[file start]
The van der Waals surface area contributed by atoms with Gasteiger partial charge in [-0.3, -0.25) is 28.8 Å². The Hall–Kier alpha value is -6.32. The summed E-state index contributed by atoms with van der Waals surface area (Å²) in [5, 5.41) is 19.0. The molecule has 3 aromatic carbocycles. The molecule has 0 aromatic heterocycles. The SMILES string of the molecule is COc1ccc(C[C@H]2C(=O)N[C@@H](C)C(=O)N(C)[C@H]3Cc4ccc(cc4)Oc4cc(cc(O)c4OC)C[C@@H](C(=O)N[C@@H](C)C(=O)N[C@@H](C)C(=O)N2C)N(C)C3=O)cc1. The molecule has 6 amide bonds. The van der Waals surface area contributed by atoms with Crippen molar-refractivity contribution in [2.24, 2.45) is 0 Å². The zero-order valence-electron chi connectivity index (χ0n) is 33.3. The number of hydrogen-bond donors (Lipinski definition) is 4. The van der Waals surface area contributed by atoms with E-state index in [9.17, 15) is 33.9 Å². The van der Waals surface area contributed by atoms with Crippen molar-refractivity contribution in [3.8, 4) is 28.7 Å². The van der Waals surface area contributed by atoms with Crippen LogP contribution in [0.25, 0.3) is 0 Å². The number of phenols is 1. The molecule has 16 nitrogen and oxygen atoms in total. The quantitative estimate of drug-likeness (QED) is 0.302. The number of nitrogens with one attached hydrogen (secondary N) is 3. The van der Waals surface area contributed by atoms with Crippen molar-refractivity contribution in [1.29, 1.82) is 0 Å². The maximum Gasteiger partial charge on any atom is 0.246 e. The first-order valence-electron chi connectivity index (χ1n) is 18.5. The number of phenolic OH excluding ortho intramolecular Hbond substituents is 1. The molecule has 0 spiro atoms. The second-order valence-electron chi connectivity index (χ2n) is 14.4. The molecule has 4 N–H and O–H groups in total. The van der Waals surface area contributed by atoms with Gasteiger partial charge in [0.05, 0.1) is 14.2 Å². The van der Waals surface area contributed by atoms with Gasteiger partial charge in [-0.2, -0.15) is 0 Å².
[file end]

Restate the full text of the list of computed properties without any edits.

The van der Waals surface area contributed by atoms with Gasteiger partial charge in [-0.3, -0.25) is 28.8 Å². The Hall–Kier alpha value is -6.32. The summed E-state index contributed by atoms with van der Waals surface area (Å²) in [5, 5.41) is 19.0. The molecule has 3 aromatic carbocycles. The molecule has 0 aromatic heterocycles. The SMILES string of the molecule is COc1ccc(C[C@H]2C(=O)N[C@@H](C)C(=O)N(C)[C@H]3Cc4ccc(cc4)Oc4cc(cc(O)c4OC)C[C@@H](C(=O)N[C@@H](C)C(=O)N[C@@H](C)C(=O)N2C)N(C)C3=O)cc1. The molecule has 6 amide bonds. The van der Waals surface area contributed by atoms with Crippen molar-refractivity contribution in [2.24, 2.45) is 0 Å². The zero-order valence-electron chi connectivity index (χ0n) is 33.3. The number of hydrogen-bond donors (Lipinski definition) is 4. The van der Waals surface area contributed by atoms with E-state index in [9.17, 15) is 33.9 Å². The van der Waals surface area contributed by atoms with Crippen molar-refractivity contribution in [3.8, 4) is 28.7 Å². The van der Waals surface area contributed by atoms with Crippen LogP contribution in [0.25, 0.3) is 0 Å². The number of phenols is 1. The molecule has 16 nitrogen and oxygen atoms in total. The quantitative estimate of drug-likeness (QED) is 0.302. The number of nitrogens with one attached hydrogen (secondary N) is 3. The van der Waals surface area contributed by atoms with Crippen molar-refractivity contribution in [1.29, 1.82) is 0 Å². The maximum Gasteiger partial charge on any atom is 0.246 e. The first-order valence-electron chi connectivity index (χ1n) is 18.5. The number of phenolic OH excluding ortho intramolecular Hbond substituents is 1. The molecule has 0 spiro atoms. The second-order valence-electron chi connectivity index (χ2n) is 14.4. The molecule has 4 N–H and O–H groups in total. The van der Waals surface area contributed by atoms with Gasteiger partial charge in [0.05, 0.1) is 14.2 Å². The van der Waals surface area contributed by atoms with Gasteiger partial charge in [-0.2, -0.15) is 0 Å².